I’m home again after spending nearly two weeks in the hospital and a rehab facility recovering from two strokes that put me down on Oct. 28.
I’m actually getting around the house unassisted, but typing is still a major challenge so I’m writing this one carefully-considered key stroke at a time. So, when I complete a word and later decide it’s not the one I wanted, I’m leaving it in anyway because it is too physically difficult to go back and make appropriate changes. Suffice to say that the strokes did nothing to alter my inherent laziness.
I once painted an entire room the wrong color. Loretta had bought over 30 gallons of paint from which one could have made a virtual rainbow. Robin egg blue for one room, mulberry for another, dandelion for yet another. Name any color besides black and it was in the mix. The guy who mixed the paint had put a brush stroke on the lids to indicate what color was in each can. I like blue and figured it would look good in our bedroom so that’s just what I did. I found out later that it was supposed to be key lime pie, thereby ending a budding career in home décor’.
Loretta is also one of those people who believe that anytime you get a Christmas card, you’re obligated to send one back. She gets irked if we get cards delivered on Christmas Eve because she’s out of time to make the turnaround. We have three wide firstfl oor interior entranceways between kitchen, dining room, hallway, living room, etc. She uses Scotch tape to hang Christmas cards on their trim and facings throughout the house. I have yet to see anyone stopping to open the cards so they can yelp, “Hey you got a card from Aunt Maggie. She must have forgot all about me.” In which case Lo would say, “Well, it came on Christmas Eve , but I’ll send her one next year.”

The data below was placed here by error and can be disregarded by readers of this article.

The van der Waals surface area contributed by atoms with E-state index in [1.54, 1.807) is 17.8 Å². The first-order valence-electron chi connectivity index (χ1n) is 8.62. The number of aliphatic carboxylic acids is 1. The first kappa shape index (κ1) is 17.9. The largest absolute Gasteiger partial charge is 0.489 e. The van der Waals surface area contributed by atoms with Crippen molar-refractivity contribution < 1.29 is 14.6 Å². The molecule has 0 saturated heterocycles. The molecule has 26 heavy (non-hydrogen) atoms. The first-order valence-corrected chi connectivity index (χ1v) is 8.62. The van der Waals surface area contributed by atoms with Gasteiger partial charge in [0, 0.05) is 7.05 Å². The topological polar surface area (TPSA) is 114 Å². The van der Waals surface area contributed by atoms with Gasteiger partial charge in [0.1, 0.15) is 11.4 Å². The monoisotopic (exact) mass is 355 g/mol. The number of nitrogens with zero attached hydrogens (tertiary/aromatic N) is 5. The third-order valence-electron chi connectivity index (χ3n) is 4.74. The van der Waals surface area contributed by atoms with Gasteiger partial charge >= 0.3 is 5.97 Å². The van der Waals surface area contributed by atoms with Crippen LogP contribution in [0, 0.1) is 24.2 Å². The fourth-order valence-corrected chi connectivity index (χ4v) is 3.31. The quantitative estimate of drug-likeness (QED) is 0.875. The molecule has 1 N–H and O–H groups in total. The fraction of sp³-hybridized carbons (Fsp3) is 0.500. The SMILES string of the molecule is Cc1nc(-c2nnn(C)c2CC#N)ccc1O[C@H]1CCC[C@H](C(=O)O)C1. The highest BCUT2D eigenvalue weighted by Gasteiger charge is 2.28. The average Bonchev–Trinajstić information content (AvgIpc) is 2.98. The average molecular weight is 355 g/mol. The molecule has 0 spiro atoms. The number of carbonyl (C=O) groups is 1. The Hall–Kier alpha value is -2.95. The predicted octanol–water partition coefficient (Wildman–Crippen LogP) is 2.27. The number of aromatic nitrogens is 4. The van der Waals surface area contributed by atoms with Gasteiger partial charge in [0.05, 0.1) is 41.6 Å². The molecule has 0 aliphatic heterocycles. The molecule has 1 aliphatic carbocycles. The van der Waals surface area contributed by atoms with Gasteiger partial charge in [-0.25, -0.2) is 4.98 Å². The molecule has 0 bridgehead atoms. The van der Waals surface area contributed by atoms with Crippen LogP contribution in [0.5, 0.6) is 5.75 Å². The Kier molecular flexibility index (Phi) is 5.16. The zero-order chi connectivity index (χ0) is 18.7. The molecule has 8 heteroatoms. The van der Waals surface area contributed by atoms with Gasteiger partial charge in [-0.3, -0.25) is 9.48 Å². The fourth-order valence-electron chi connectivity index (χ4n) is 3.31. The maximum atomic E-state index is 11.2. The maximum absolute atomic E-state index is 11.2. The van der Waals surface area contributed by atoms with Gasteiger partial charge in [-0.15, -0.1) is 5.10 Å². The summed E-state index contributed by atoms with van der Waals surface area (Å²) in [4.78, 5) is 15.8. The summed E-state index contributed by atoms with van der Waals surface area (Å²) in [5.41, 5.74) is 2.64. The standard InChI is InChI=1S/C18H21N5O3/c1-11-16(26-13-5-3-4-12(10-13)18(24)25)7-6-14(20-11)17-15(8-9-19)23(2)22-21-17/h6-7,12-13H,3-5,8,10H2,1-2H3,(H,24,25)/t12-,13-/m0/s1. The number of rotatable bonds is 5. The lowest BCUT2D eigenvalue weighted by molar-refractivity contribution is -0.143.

Anyway, I have been getting tons of get-well cards and while I was in Telford Terrace, there in Richmond, I looked forward to mail call almost as much as I did mealtimes. The meals were, in fact, better than I’ve had in many restaurants. Nobody is going to starve to death in Telford. My roommate said he lost weight. I gained it back for him.
So every day I had a stack of cards but I did not hang them on the door face. Loretta had sneaked around and spread Telford’s address to everyone she knows . So I’ll ‘fess up. I’m really glad she did. There’s nothing quite as wonderful as knowing that people care about you just because you’re you. At least that’s what the cards led me to believe.
And I will never again laugh at a baby learning to walk. I will say this though, it’s no fun being an adult toddler because if you fall, you don’t bounce right back up and start all over on the spot. Thanks to the wonderful staff at Telford ,I didn’t fall one time because someone was always hanging onto me as I learned to walk again. And when I graduated from wheelchair to Rotolator, I felt like I had won an Olympic event.
If you don’t know what a Rotolator is, it’s a fancy walker with hand brakes that also has a seat built in. When you get tired you can lock the wheels and sit in it. Thanks to my new friend Lee Ann Adams (too pretty to be kin to me), I cruised the outdoor premises at Telford on it, but I kept calling it a rotor-tiller because it sort of felt like my Troybilt. Lee Ann has promised to come out and run the real thing when it gets dry enough to plow next spring. I told her we could grow sweet corn and now she’s ready to buy a freezer.
And speaking of get well cards, unlike Christmas cards, I don’t believe anybody expects to get one back. However if you sent one and I find out that you’re laid up, I’ll send you one then.